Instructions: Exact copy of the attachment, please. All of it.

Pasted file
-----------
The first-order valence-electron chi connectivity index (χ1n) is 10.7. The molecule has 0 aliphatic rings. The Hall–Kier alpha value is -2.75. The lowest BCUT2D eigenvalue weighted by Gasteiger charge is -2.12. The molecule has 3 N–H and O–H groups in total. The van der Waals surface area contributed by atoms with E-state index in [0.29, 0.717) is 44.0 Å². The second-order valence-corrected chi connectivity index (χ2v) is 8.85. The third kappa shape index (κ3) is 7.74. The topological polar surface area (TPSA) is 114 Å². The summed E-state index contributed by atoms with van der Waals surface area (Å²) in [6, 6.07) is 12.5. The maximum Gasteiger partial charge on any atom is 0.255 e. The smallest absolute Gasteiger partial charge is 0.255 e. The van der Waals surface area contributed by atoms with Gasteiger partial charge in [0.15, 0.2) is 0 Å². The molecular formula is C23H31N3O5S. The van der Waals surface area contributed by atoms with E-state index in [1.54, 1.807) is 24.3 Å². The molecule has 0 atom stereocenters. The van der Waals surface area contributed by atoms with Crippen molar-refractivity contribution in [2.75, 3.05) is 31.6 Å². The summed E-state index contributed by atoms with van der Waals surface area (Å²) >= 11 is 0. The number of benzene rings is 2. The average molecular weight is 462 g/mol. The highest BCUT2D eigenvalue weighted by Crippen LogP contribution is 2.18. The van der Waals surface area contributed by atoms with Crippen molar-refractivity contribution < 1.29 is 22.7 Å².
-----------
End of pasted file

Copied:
The first-order valence-electron chi connectivity index (χ1n) is 10.7. The molecule has 0 aliphatic rings. The Hall–Kier alpha value is -2.75. The lowest BCUT2D eigenvalue weighted by Gasteiger charge is -2.12. The molecule has 3 N–H and O–H groups in total. The van der Waals surface area contributed by atoms with E-state index in [0.29, 0.717) is 44.0 Å². The second-order valence-corrected chi connectivity index (χ2v) is 8.85. The third kappa shape index (κ3) is 7.74. The topological polar surface area (TPSA) is 114 Å². The summed E-state index contributed by atoms with van der Waals surface area (Å²) in [6, 6.07) is 12.5. The maximum Gasteiger partial charge on any atom is 0.255 e. The smallest absolute Gasteiger partial charge is 0.255 e. The van der Waals surface area contributed by atoms with Gasteiger partial charge in [0.15, 0.2) is 0 Å². The molecular formula is C23H31N3O5S. The van der Waals surface area contributed by atoms with E-state index in [1.54, 1.807) is 24.3 Å². The molecule has 0 atom stereocenters. The van der Waals surface area contributed by atoms with Crippen molar-refractivity contribution in [2.75, 3.05) is 31.6 Å². The summed E-state index contributed by atoms with van der Waals surface area (Å²) >= 11 is 0. The number of benzene rings is 2. The average molecular weight is 462 g/mol. The highest BCUT2D eigenvalue weighted by Crippen LogP contribution is 2.18. The van der Waals surface area contributed by atoms with Crippen molar-refractivity contribution < 1.29 is 22.7 Å².